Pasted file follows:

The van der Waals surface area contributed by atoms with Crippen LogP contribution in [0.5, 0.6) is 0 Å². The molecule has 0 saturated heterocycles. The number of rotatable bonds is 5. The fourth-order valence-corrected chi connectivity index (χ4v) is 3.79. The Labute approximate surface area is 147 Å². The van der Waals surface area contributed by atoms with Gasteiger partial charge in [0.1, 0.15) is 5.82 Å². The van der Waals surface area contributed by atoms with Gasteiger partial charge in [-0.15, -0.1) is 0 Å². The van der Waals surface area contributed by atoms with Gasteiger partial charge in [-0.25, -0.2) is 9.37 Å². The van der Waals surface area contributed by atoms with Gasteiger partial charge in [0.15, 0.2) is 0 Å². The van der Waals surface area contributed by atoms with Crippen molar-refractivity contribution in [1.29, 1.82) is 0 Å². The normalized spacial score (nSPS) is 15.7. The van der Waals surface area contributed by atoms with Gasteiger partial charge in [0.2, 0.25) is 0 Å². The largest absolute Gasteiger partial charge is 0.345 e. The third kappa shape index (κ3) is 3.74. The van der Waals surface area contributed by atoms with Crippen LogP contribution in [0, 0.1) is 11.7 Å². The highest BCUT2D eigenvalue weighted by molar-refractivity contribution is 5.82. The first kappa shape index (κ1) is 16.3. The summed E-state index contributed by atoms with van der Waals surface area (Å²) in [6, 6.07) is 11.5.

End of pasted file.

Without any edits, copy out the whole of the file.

The van der Waals surface area contributed by atoms with Crippen LogP contribution in [0.5, 0.6) is 0 Å². The molecule has 0 saturated heterocycles. The number of rotatable bonds is 5. The fourth-order valence-corrected chi connectivity index (χ4v) is 3.79. The Labute approximate surface area is 147 Å². The van der Waals surface area contributed by atoms with Gasteiger partial charge in [0.1, 0.15) is 5.82 Å². The van der Waals surface area contributed by atoms with Gasteiger partial charge in [-0.15, -0.1) is 0 Å². The van der Waals surface area contributed by atoms with Gasteiger partial charge in [-0.25, -0.2) is 9.37 Å². The van der Waals surface area contributed by atoms with Gasteiger partial charge in [0.15, 0.2) is 0 Å². The van der Waals surface area contributed by atoms with Crippen molar-refractivity contribution in [1.29, 1.82) is 0 Å². The normalized spacial score (nSPS) is 15.7. The van der Waals surface area contributed by atoms with Gasteiger partial charge in [0.2, 0.25) is 0 Å². The largest absolute Gasteiger partial charge is 0.345 e. The third kappa shape index (κ3) is 3.74. The van der Waals surface area contributed by atoms with Crippen LogP contribution in [0, 0.1) is 11.7 Å². The highest BCUT2D eigenvalue weighted by molar-refractivity contribution is 5.82. The first kappa shape index (κ1) is 16.3. The summed E-state index contributed by atoms with van der Waals surface area (Å²) in [6, 6.07) is 11.5.